Detroit Frank Dumont

Detroit Frank Dumont
Let Me Be Frank


By Lady K.
July 2014

First of all, Lady K wants to say that she loves the title of this CD – it just makes her smile!

The lengthy list of players includes: Detroit Frank DuMont on lead, rhythm, acoustic, slide, and steel guitars, washboard, tambourine, and vocals; bass (Benny Turner, Mighty Mike Doster, David Hood, Billy Cox); Hammond (Deacon Jones, Duke Jethro); piano (David Maxwell, Tyler Burba, Victor Wainwright); drums (Caleph Emphrey, Jr., Jay Elliott); sax (Walter Riley King, Bobby Leon Forte’, Benny Latino, Curtis Willet); trombone (Ed Early); harp (Marylin Wienard); french horn (Laura Alexander); and harpsichord (Barney Conway).

Let Me Be Frank consists of 10 well-known covers, and one original tune by DuMont. The covers are well done, by people who obviously know and love the blues, and know how to make the music. Any blues lover who happened to walk into a club while Frank DuMont and band were playing any of the tracks listed below, would definitely order a drink (or 2 or 3) and hang out through last call. It’s good, guitar-heavy blues, and DuMont’s rough-sounding rocker-dude vocals only add to the blues aura.

“Key to the Highway” (Lee, Broonzy, Segar), is head-bopping, lazy blues, followed immediately by the crazy guitar-whine of Sonny Thompson’s “Tore Down”.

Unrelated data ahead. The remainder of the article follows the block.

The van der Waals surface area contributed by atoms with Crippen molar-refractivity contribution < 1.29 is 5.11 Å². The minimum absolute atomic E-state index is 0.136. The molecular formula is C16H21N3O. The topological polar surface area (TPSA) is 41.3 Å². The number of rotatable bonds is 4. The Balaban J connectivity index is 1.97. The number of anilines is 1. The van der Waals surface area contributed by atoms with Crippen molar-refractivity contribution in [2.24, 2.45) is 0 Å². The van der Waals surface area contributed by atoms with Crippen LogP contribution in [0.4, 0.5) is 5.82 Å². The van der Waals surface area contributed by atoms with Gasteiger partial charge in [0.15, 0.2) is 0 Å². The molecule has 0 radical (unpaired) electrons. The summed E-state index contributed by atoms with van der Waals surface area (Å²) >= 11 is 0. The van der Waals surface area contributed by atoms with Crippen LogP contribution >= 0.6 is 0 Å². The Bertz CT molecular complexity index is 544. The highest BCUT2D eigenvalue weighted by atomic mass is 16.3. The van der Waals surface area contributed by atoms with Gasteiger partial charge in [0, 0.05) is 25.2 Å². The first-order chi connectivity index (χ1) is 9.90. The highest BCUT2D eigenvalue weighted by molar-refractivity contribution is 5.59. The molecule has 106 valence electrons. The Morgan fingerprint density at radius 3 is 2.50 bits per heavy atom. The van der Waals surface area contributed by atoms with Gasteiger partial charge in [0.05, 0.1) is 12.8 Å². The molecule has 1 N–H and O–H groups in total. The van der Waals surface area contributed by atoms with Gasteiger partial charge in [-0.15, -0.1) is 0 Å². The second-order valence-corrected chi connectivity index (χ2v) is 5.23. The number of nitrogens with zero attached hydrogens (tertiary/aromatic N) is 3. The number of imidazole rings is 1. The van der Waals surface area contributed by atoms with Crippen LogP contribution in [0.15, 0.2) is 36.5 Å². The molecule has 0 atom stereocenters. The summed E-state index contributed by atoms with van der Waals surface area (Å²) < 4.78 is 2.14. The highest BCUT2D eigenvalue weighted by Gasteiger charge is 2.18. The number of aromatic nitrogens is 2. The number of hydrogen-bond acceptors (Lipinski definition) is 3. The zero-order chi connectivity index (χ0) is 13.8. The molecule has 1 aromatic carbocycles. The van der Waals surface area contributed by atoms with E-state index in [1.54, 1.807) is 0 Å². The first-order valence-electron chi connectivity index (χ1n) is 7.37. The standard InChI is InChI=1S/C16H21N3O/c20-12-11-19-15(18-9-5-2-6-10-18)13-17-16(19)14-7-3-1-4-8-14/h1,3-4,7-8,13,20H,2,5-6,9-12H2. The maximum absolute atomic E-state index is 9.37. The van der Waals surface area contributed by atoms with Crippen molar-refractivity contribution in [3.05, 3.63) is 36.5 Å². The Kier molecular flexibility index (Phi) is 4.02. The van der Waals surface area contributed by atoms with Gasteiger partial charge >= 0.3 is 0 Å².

The background single drum-beat on Peter Chatman’s “Every Day I Have the Blues”, will hypnotize if you let it – Caleph Emphrey must have needed to walk around and stretch his drumming muscles once that track was recorded. The slow blues “How Blue Can You Get?” (Jane Feather) fascinates because of DuMont’s vocals; his voice makes the listener FEEL the suffering, sad soul. Two well-known tunes from Freddie King and Sonny Thompson are welcomed tracks on “Let Me Be Frank”; the instrumental “Hide Away” and “The Stumble”, and they both include piano and Hammond – killer stuff. Warning: You are going to need to dance

“Kind Hearted Woman” and “Crossroads”, by Robert Johnson, are both solos by Frank DuMont, and they are spectacular. “Kind Hearted Woman” has DuMont singing, and accompanying himself with acoustic guitar, harp, drums and brushes. DuMont’s vocals are backed up with his slide and steel guitar. Johnson’s “Traveling Riverside Blues” gets a full band electric treatment.

The slow, sexy “I’ll Be There” (Hal Davis, Berry Gordy) is a fitting lead-in to the album’s only original track, the amazing “Blues for Buddy” (Detroit Frank DuMont). The scary-strong, attention grabbing lead-in to this slow blues, sounds and feels like a funeral procession, and the music just rivets the attention to this guitar-intense, heavy-duty instrumental.

Let Me Be Frank is a keeper!!!

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